on MEN & WOMEN
Hormone info on men and women
The endocrine system is one of the main systems that the body has to control and coordinate the functioning of the organism. The endocrine system is made up of a great variety of glands, which are formed by different secretory cells surrounded by connective tissue that provides blood vessels, lymphatic capillaries, and nerves. The secretory portion of the gland is made up of specialized cells that produce the hormones (chemicals that act on different organs and tissues inducing a certain function).
The endocrine glands of the human body include the pituitary gland, the thyroid gland, the parathyroid glands, the adrenal glands, and the pineal gland. In addition, several organs contain endocrine tissue such as the hypothalamus, thymus, pancreas, stomach, liver, small intestine, kidneys, ovaries, and testes.
Hormones are secreted by the glands after a chemical or nervous stimulus and can develop their maximum action even in a few minutes. For example, adrenaline and noradrenaline are secreted after the stimulation of the sympathetic nervous system, reaching its maximum activity in 1 minute. Later these hormones are destroyed quickly so that their action does not last more than 1-3 minutes. Other hormones, such as thyroid hormones, are stored in the form of thyroglobulin in the thyroid gland even months before they are released into the bloodstream. Once the secretion of these hormones occurs, hours or even days required for the onset of action in target organs, but its effect, once produced, may last 4-6 weeks.
The vast majority of hormones are produced without distinction in both sexes. However, there are some hormones whose concentration is higher in men and others that are produced in greater proportion by women.
The ovaries (female genitalia) fulfill a quite important endocrine function by the synthesis of the female sex hormones, estrogen, and progesterone.
Estrogens are the most important hormones that influence the lives of women, are responsible for regulating the main female sexual characteristics such as the menstrual cycle and development of genitalia. There are three main forms of estrogen found in the human body: estrone, estradiol, and estriol, with estradiol being the most potent of these. The amount of estradiol in the blood varies according to the stage of the menstrual cycle of the woman. After menopause, the production of estradiol falls to a very low but constant level. Decreasing levels of estrogen during menopause predisposes the occurrence of hot flushes, osteoporosis, vaginal dryness, increased cholesterol levels, dry skin and decreased libido.
Mechanism of action
The specificity of the estrogenic action depends on the presence of intracellular receptors. It has been demonstrated the existence of these estrogen receptors in cells of the uterus, vagina, mammary glands, fallopian tubes, hypothalamus, pituitary, adrenal, testicle, kidney, among others. Due to its liposolubility, estrogens easily cross the cell membrane, and bind to the estrogenic receptor, forming the steroid-receptor complex. The conformational change allows the entry of estrogen into the nuclear compartment where it stimulates or suppresses the action of certain genes, which allows regulating the synthesis of various proteins.
Effects of estrogen
- Development of female sexual characteristics (breast growth, widening of the hips, bulbar growth, the appearance of the first menstruation)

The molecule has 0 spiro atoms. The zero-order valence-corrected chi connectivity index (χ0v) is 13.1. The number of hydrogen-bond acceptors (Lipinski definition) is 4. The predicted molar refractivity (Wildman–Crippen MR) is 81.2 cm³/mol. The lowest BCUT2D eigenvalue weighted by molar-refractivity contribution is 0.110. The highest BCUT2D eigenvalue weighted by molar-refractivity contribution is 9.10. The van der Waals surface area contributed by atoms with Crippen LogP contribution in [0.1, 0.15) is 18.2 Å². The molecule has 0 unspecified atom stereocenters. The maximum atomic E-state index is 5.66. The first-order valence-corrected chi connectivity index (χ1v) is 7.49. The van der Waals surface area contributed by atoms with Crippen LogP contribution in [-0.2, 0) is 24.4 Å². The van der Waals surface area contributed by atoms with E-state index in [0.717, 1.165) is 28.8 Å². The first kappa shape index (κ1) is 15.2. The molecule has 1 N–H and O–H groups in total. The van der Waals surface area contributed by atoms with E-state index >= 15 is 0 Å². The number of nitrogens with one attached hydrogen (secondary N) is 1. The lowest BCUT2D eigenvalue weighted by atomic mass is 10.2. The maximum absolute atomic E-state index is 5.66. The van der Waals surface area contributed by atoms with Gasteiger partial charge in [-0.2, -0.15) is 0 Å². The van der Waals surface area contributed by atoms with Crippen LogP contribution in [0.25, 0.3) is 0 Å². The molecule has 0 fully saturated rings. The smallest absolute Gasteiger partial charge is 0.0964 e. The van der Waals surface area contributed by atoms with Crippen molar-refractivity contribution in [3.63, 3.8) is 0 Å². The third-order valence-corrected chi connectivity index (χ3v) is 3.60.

- Maturation and development of the vaginal mucosa
- Stimulation of mucous secretion of the cervix. The estrogens modify the physicochemical characteristics of the cervical mucus, making it more fluid, which facilitates the passage of sperm through the cervix.
Proliferationof endometrial tissue
- Increased fluid retention
Decreasein blood cholesterol
- Stimulation the osteoblastic activity and therefore help an adequate bone mineralization.
Progesterone is the female hormone that is produced in the ovary in the second half of the sexual cycle. Physiologically, the secretion of progesterone is under the stimulatory control of luteinizing gonadotropin (LH), which activates the synthesis of the hormone in the ovarian follicle.
Mechanism of action
Like all steroids, progestagens have a receptor located inside the target cells to which they bind. The progestogen receptor complex is translocated to the nucleus where it acts on DNA to induce the synthesis of specific proteins.
Effects of Progesterone
- Stimulation of the glandular development of the endometrium which allows implantation of the embryo
- Modification of the physicochemical characteristics of the cervical mucus, making it more viscous, allowing the formation of a mucous plug that prevents the entry of microorganism into the uterus.
Proliferationof breast acini (breast engorgement)
- Increase in blood
- Increase in body temperature
- Improvement of memory and cognitive capacity of the brain
Mechanism of action of testosterone
Testosterone and androgens easily cross the cell membrane and bind to specific intracellular receptors inducing the synthesis of enzymes and cellular proteins. Testosterone is metabolized in some tissues by the enzyme 5-alpha-reductase generating Dihydrotestosterone which has a more potent effect than testosterone.
Effects of testosterone
- Development of male sexual characteristics (growth of the penis and testicles, change of tone of voice,
growthof pubic hair)
- Increase in protein synthesis
- Increased muscle mass
- Maturation of sperm
- Stimulation of erythropoiesis (formation of red blood cells)
Proliferationof sebaceous glands
- Fluid retention
- Hair loss